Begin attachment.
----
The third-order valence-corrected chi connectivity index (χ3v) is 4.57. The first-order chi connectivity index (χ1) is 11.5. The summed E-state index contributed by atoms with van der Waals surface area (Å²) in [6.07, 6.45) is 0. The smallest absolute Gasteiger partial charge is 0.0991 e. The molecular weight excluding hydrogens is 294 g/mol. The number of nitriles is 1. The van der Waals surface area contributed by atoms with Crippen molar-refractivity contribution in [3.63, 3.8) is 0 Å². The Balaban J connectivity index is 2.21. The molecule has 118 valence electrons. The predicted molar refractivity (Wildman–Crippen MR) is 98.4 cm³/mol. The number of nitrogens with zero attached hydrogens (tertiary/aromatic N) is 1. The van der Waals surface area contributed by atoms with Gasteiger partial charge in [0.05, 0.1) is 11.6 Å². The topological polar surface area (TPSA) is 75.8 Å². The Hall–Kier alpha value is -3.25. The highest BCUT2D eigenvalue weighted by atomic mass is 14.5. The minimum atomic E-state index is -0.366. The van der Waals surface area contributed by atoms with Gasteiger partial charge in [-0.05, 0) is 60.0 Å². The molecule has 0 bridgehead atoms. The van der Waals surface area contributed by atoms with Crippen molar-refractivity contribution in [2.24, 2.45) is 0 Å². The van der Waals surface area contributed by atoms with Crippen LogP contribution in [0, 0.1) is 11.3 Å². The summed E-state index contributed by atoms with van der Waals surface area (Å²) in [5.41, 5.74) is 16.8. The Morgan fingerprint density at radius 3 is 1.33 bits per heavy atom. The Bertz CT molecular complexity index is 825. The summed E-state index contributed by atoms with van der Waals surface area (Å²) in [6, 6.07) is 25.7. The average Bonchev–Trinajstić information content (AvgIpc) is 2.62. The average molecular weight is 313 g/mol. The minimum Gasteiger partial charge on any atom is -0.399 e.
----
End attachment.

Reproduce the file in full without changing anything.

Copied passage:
The third-order valence-corrected chi connectivity index (χ3v) is 4.57. The first-order chi connectivity index (χ1) is 11.5. The summed E-state index contributed by atoms with van der Waals surface area (Å²) in [6.07, 6.45) is 0. The smallest absolute Gasteiger partial charge is 0.0991 e. The molecular weight excluding hydrogens is 294 g/mol. The number of nitriles is 1. The van der Waals surface area contributed by atoms with Crippen molar-refractivity contribution in [3.63, 3.8) is 0 Å². The Balaban J connectivity index is 2.21. The molecule has 118 valence electrons. The predicted molar refractivity (Wildman–Crippen MR) is 98.4 cm³/mol. The number of nitrogens with zero attached hydrogens (tertiary/aromatic N) is 1. The van der Waals surface area contributed by atoms with Gasteiger partial charge in [0.05, 0.1) is 11.6 Å². The topological polar surface area (TPSA) is 75.8 Å². The Hall–Kier alpha value is -3.25. The highest BCUT2D eigenvalue weighted by atomic mass is 14.5. The minimum atomic E-state index is -0.366. The van der Waals surface area contributed by atoms with Gasteiger partial charge in [-0.05, 0) is 60.0 Å². The molecule has 0 bridgehead atoms. The van der Waals surface area contributed by atoms with Crippen molar-refractivity contribution in [2.24, 2.45) is 0 Å². The van der Waals surface area contributed by atoms with Crippen LogP contribution in [0, 0.1) is 11.3 Å². The summed E-state index contributed by atoms with van der Waals surface area (Å²) in [5.41, 5.74) is 16.8. The Morgan fingerprint density at radius 3 is 1.33 bits per heavy atom. The Bertz CT molecular complexity index is 825. The summed E-state index contributed by atoms with van der Waals surface area (Å²) in [6, 6.07) is 25.7. The average Bonchev–Trinajstić information content (AvgIpc) is 2.62. The average molecular weight is 313 g/mol. The minimum Gasteiger partial charge on any atom is -0.399 e.